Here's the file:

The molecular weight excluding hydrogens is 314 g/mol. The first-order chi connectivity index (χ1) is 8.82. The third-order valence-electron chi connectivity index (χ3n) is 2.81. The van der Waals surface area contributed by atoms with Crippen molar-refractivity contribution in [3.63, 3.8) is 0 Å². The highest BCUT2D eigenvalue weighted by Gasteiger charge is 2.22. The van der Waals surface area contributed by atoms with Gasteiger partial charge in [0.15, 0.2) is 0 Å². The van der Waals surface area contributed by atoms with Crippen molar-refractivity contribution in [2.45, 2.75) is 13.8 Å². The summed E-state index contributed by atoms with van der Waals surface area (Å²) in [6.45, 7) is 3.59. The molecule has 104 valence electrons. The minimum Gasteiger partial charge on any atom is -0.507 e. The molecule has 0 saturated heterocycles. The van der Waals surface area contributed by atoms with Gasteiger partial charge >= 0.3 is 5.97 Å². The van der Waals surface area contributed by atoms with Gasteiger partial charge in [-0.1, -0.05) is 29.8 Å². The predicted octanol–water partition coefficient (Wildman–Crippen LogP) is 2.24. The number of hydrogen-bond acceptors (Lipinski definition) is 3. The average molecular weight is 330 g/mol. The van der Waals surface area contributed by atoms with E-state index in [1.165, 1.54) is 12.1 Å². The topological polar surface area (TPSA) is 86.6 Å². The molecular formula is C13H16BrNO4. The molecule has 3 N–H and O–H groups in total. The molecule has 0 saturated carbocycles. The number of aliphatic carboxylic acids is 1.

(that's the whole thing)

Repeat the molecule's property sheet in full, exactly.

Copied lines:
The molecular weight excluding hydrogens is 314 g/mol. The first-order chi connectivity index (χ1) is 8.82. The third-order valence-electron chi connectivity index (χ3n) is 2.81. The van der Waals surface area contributed by atoms with Crippen molar-refractivity contribution in [3.63, 3.8) is 0 Å². The highest BCUT2D eigenvalue weighted by Gasteiger charge is 2.22. The van der Waals surface area contributed by atoms with Gasteiger partial charge in [0.15, 0.2) is 0 Å². The van der Waals surface area contributed by atoms with Crippen molar-refractivity contribution in [2.45, 2.75) is 13.8 Å². The summed E-state index contributed by atoms with van der Waals surface area (Å²) in [6.45, 7) is 3.59. The molecule has 104 valence electrons. The minimum Gasteiger partial charge on any atom is -0.507 e. The molecule has 0 saturated heterocycles. The van der Waals surface area contributed by atoms with Gasteiger partial charge >= 0.3 is 5.97 Å². The van der Waals surface area contributed by atoms with Gasteiger partial charge in [-0.1, -0.05) is 29.8 Å². The predicted octanol–water partition coefficient (Wildman–Crippen LogP) is 2.24. The number of hydrogen-bond acceptors (Lipinski definition) is 3. The average molecular weight is 330 g/mol. The van der Waals surface area contributed by atoms with E-state index in [1.165, 1.54) is 12.1 Å². The topological polar surface area (TPSA) is 86.6 Å². The molecular formula is C13H16BrNO4. The molecule has 3 N–H and O–H groups in total. The molecule has 0 saturated carbocycles. The number of aliphatic carboxylic acids is 1.